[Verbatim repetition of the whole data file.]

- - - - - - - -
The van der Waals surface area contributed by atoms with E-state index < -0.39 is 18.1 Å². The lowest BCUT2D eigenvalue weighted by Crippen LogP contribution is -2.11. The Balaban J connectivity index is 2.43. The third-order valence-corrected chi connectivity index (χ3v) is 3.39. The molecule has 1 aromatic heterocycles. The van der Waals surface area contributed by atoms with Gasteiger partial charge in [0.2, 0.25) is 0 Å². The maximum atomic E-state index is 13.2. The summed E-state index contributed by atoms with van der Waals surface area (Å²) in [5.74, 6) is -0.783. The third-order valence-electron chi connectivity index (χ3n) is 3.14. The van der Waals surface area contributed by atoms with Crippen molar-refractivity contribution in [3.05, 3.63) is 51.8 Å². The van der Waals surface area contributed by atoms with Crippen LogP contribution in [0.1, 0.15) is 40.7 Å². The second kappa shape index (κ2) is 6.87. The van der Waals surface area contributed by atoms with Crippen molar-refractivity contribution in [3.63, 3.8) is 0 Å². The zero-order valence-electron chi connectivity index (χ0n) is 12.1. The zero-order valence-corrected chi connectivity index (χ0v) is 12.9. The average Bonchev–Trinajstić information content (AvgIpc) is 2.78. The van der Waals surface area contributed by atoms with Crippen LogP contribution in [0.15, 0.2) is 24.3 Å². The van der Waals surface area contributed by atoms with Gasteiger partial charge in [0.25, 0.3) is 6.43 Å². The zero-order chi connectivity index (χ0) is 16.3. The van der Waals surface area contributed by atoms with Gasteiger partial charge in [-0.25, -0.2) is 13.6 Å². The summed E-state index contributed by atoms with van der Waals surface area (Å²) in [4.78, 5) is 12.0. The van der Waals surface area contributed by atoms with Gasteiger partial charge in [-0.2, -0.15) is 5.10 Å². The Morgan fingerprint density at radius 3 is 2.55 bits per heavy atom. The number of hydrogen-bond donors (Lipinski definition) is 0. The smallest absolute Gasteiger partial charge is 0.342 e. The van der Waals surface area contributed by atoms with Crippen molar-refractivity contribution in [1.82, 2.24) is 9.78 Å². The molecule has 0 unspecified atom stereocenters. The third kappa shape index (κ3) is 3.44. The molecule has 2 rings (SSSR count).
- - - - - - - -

The van der Waals surface area contributed by atoms with E-state index < -0.39 is 18.1 Å². The lowest BCUT2D eigenvalue weighted by Crippen LogP contribution is -2.11. The Balaban J connectivity index is 2.43. The third-order valence-corrected chi connectivity index (χ3v) is 3.39. The molecule has 1 aromatic heterocycles. The van der Waals surface area contributed by atoms with Gasteiger partial charge in [0.2, 0.25) is 0 Å². The maximum atomic E-state index is 13.2. The summed E-state index contributed by atoms with van der Waals surface area (Å²) in [5.74, 6) is -0.783. The third-order valence-electron chi connectivity index (χ3n) is 3.14. The van der Waals surface area contributed by atoms with Crippen molar-refractivity contribution in [3.05, 3.63) is 51.8 Å². The van der Waals surface area contributed by atoms with Crippen LogP contribution in [0.1, 0.15) is 40.7 Å². The second kappa shape index (κ2) is 6.87. The van der Waals surface area contributed by atoms with Crippen molar-refractivity contribution in [3.63, 3.8) is 0 Å². The zero-order valence-electron chi connectivity index (χ0n) is 12.1. The zero-order valence-corrected chi connectivity index (χ0v) is 12.9. The average Bonchev–Trinajstić information content (AvgIpc) is 2.78. The van der Waals surface area contributed by atoms with Crippen LogP contribution in [0.15, 0.2) is 24.3 Å². The van der Waals surface area contributed by atoms with Gasteiger partial charge in [0.25, 0.3) is 6.43 Å². The zero-order chi connectivity index (χ0) is 16.3. The van der Waals surface area contributed by atoms with Gasteiger partial charge in [-0.25, -0.2) is 13.6 Å². The summed E-state index contributed by atoms with van der Waals surface area (Å²) in [4.78, 5) is 12.0. The van der Waals surface area contributed by atoms with Gasteiger partial charge in [-0.2, -0.15) is 5.10 Å². The Morgan fingerprint density at radius 3 is 2.55 bits per heavy atom. The number of hydrogen-bond donors (Lipinski definition) is 0. The smallest absolute Gasteiger partial charge is 0.342 e. The van der Waals surface area contributed by atoms with Crippen molar-refractivity contribution in [1.82, 2.24) is 9.78 Å². The molecule has 0 unspecified atom stereocenters. The third kappa shape index (κ3) is 3.44. The molecule has 2 rings (SSSR count).